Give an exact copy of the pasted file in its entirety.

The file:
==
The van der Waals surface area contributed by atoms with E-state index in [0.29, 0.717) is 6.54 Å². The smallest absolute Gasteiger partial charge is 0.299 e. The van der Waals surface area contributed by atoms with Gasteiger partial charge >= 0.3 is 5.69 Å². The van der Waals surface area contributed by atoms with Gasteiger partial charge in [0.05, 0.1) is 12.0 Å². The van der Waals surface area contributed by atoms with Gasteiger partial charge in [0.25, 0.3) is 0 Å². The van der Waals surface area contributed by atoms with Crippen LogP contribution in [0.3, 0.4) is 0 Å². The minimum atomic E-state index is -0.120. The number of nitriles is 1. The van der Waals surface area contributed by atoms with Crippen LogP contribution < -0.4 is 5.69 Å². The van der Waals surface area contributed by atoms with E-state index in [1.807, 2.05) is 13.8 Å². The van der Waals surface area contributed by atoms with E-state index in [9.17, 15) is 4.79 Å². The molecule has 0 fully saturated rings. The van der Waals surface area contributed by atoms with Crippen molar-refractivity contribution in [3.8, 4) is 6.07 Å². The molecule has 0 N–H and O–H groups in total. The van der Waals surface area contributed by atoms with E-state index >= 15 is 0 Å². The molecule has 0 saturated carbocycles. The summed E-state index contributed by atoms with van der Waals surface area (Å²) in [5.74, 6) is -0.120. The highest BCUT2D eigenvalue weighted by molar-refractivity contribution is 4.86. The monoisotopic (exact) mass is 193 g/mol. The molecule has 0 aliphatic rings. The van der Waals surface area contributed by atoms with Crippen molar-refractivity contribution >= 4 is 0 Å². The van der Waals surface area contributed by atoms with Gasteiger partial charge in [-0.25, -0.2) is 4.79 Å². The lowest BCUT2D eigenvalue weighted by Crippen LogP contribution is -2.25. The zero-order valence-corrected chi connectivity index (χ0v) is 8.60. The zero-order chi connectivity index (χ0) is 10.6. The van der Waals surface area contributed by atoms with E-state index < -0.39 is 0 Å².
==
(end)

The van der Waals surface area contributed by atoms with E-state index in [0.29, 0.717) is 6.54 Å². The smallest absolute Gasteiger partial charge is 0.299 e. The van der Waals surface area contributed by atoms with Gasteiger partial charge >= 0.3 is 5.69 Å². The van der Waals surface area contributed by atoms with Gasteiger partial charge in [0.05, 0.1) is 12.0 Å². The van der Waals surface area contributed by atoms with Gasteiger partial charge in [0.25, 0.3) is 0 Å². The van der Waals surface area contributed by atoms with Crippen LogP contribution in [0.3, 0.4) is 0 Å². The minimum atomic E-state index is -0.120. The number of nitriles is 1. The van der Waals surface area contributed by atoms with Crippen LogP contribution < -0.4 is 5.69 Å². The van der Waals surface area contributed by atoms with E-state index in [1.807, 2.05) is 13.8 Å². The van der Waals surface area contributed by atoms with E-state index in [9.17, 15) is 4.79 Å². The molecule has 0 fully saturated rings. The van der Waals surface area contributed by atoms with Crippen molar-refractivity contribution in [3.8, 4) is 6.07 Å². The molecule has 0 N–H and O–H groups in total. The van der Waals surface area contributed by atoms with E-state index >= 15 is 0 Å². The molecule has 0 saturated carbocycles. The summed E-state index contributed by atoms with van der Waals surface area (Å²) in [5.74, 6) is -0.120. The highest BCUT2D eigenvalue weighted by molar-refractivity contribution is 4.86. The monoisotopic (exact) mass is 193 g/mol. The molecule has 0 aliphatic rings. The van der Waals surface area contributed by atoms with Crippen molar-refractivity contribution >= 4 is 0 Å². The van der Waals surface area contributed by atoms with Gasteiger partial charge in [-0.25, -0.2) is 4.79 Å². The lowest BCUT2D eigenvalue weighted by Crippen LogP contribution is -2.25. The zero-order valence-corrected chi connectivity index (χ0v) is 8.60. The zero-order chi connectivity index (χ0) is 10.6. The van der Waals surface area contributed by atoms with E-state index < -0.39 is 0 Å².